"Since the moment of my birth and the very first cry I made, 'anger' has played a great influence in my life. One of my mother's often-told tales was how I disliked my cot so much that before my third birthday, I had shaken it to bits in order to escape its constraints.
I grew up the eldest of seven children within a materially poor household where this week's food was paid for by next week's wages that my father had yet to earn. When seven children converge on the breakfast table each morning to find food that will feed no more than three or four, survival instincts soon teaches one to push and raise one's voice above the others. To most outsiders, such loud voices often comes across as aggression, but we from large families know it as being no more than heathy argument and fierce discussion.
At the age of twelve after a traffic accident in which I incurred multiple injuries, I was unable to walk for three years, after having been informed that I would never walk again. This state of affairs left me angry with life, fearful for the future and devoid of all manner of loving expression towards myself or others. The amount of anger in my heart carried me through initially and it also helped to determine my unflinching and disciplined resolve over the next eight years as I re-entered a more normal pattern of life while improving my mobility.
At the age of eighteen years I was an angry young man and the youngest shop steward in Great Britain. I was angry by the low wages paid to poorer folk for their eleven-hour-days working in appalling conditions and became determined to fight the bosses any way I could. When I looked around me outside the factory gates, I saw an underclass of non-white people being racially discriminated against in work, accommodation and social circles and I even saw signs in boarding houses that blatantly read 'No blacks, no dogs, no Irish!' Spending two years in Canada and America during the early 60s revealed such colour prejudice to be even worse over there then it was here.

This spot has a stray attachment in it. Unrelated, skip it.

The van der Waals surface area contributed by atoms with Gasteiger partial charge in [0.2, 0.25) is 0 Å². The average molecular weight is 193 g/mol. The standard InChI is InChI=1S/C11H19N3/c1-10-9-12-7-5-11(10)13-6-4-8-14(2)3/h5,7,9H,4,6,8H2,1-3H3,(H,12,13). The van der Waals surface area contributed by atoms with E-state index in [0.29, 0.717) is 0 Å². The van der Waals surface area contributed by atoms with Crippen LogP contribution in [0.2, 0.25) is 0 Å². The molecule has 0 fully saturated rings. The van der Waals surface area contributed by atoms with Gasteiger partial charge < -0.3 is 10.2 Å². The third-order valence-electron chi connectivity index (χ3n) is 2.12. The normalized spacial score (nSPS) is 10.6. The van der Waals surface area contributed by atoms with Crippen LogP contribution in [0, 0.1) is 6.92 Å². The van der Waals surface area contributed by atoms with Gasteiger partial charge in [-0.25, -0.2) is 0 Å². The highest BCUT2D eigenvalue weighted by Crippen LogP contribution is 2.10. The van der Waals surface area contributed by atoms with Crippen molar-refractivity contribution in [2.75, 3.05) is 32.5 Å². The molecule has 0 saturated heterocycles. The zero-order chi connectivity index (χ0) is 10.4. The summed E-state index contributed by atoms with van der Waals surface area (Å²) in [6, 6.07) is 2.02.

During the 1970s as a young Probation Officer in Huddersfield, I found that I was coming into contact with more and more aggressive offenders daily; offenders who had allowed their anger levels to break the law, break bones, break up families, wreck their lives and shatter all future prosperity. After many years of meticulously researching behaviour patterns, I was very fortunate to develop the process of 'Anger Management.' My research into the behaviour patterns of six hundred offenders revealed that at the heart of all inappropriate behaviour was a body imbalance of anger, fear and love. The 'Anger Management' process I founded, showed how persons who displayed anger levels which they had been previously unable to control under specific circumstances could now learn to manage and control their aggressive behaviour. Within two years, the benefits of this process had mushroomed across the English-speaking world.
During my 70th year of life I was informed that I had an terminal illness that was treatable, but not curable. While I didn't consider myself neither a brave person nor a man resigned to die, I expressed no anger upon being diagnosed as such. I was greatly annoyed and possibly p...... off for a brief period that my marriage to Sheila, a mere five months earlier, would not last as long as we both had initially hoped, but such anger was more a disapointment than feeling bad with the world and the cards that fate had dealt me. Over the past thirty-five years, my anger levels have been controlled and have always worked in my favour. While on the outside I have often been angry with this or that, my anger has been appropriately and healthily expressed and I have subsequently behaved non-aggressively within the situation I found myself.
What has happened over the years however, is that I have allowed my anger to work for me instead of against me. Sometimes it has been transformed into a steely determination to fight some cause, injustice or more recently, face and confront my terminal illness. This has only proved possible however, by finding more 'love' daily in my heart and in the heart of others than I found the day before.
You see, it is physiologically impossible to get anger out of your body until you learn to put love there in its place. Love and anger are mutually incompatible bedfellows and cannot co-exist within the same body; hence the presence of one will produce the absence of the other and vice versa. There is a 'Dragon of Anger' and a 'Dragon of Love' which fight for space within our hearts. Whichever one resides inside a person essentially governs the quailty and precise nature of the behaviour that the body displays in behaviour through its mind, mouth, hands, feets and other organs.
So the next time you hear someone's anger roar out, instead of roaring back at them, which will only worsen and aggravate the situation, offer some love and support instead; unless of course the roar springs forth from the mouth of an angry man-eating tiger looking for its lunch, in which case forget everything I've just written and run for your life!" William Forde: October 26th, 2014.